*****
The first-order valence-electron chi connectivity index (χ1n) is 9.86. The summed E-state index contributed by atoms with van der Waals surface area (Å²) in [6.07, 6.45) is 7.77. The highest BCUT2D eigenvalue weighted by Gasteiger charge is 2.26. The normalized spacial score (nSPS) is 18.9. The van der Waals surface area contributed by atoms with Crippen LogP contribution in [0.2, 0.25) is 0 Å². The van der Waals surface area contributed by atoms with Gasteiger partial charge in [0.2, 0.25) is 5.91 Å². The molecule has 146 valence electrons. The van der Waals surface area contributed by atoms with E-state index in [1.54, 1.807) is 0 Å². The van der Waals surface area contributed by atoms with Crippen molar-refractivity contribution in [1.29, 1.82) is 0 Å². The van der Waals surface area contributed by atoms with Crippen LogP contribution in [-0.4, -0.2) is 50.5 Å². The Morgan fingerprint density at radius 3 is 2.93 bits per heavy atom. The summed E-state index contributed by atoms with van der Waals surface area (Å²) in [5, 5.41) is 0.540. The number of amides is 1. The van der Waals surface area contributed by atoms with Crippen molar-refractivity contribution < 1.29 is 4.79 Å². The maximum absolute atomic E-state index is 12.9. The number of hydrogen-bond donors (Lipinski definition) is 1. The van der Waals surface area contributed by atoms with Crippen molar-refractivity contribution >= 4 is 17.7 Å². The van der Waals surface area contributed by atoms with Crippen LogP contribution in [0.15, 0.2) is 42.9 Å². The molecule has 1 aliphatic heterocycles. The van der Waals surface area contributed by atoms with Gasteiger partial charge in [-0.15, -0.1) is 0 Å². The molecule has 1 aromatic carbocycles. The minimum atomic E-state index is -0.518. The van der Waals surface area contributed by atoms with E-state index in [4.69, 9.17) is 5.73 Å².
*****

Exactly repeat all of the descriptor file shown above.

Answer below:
The first-order valence-electron chi connectivity index (χ1n) is 9.86. The summed E-state index contributed by atoms with van der Waals surface area (Å²) in [6.07, 6.45) is 7.77. The highest BCUT2D eigenvalue weighted by Gasteiger charge is 2.26. The normalized spacial score (nSPS) is 18.9. The van der Waals surface area contributed by atoms with Crippen LogP contribution in [0.2, 0.25) is 0 Å². The van der Waals surface area contributed by atoms with Gasteiger partial charge in [0.2, 0.25) is 5.91 Å². The molecule has 146 valence electrons. The van der Waals surface area contributed by atoms with E-state index in [1.54, 1.807) is 0 Å². The van der Waals surface area contributed by atoms with Crippen molar-refractivity contribution in [1.29, 1.82) is 0 Å². The van der Waals surface area contributed by atoms with Crippen LogP contribution in [-0.4, -0.2) is 50.5 Å². The Morgan fingerprint density at radius 3 is 2.93 bits per heavy atom. The summed E-state index contributed by atoms with van der Waals surface area (Å²) in [5, 5.41) is 0.540. The number of amides is 1. The van der Waals surface area contributed by atoms with Crippen molar-refractivity contribution < 1.29 is 4.79 Å². The maximum absolute atomic E-state index is 12.9. The number of hydrogen-bond donors (Lipinski definition) is 1. The van der Waals surface area contributed by atoms with Crippen molar-refractivity contribution >= 4 is 17.7 Å². The van der Waals surface area contributed by atoms with Crippen LogP contribution in [0.15, 0.2) is 42.9 Å². The molecule has 1 aliphatic heterocycles. The van der Waals surface area contributed by atoms with Gasteiger partial charge in [-0.15, -0.1) is 0 Å². The molecule has 1 aromatic carbocycles. The minimum atomic E-state index is -0.518. The van der Waals surface area contributed by atoms with E-state index in [4.69, 9.17) is 5.73 Å².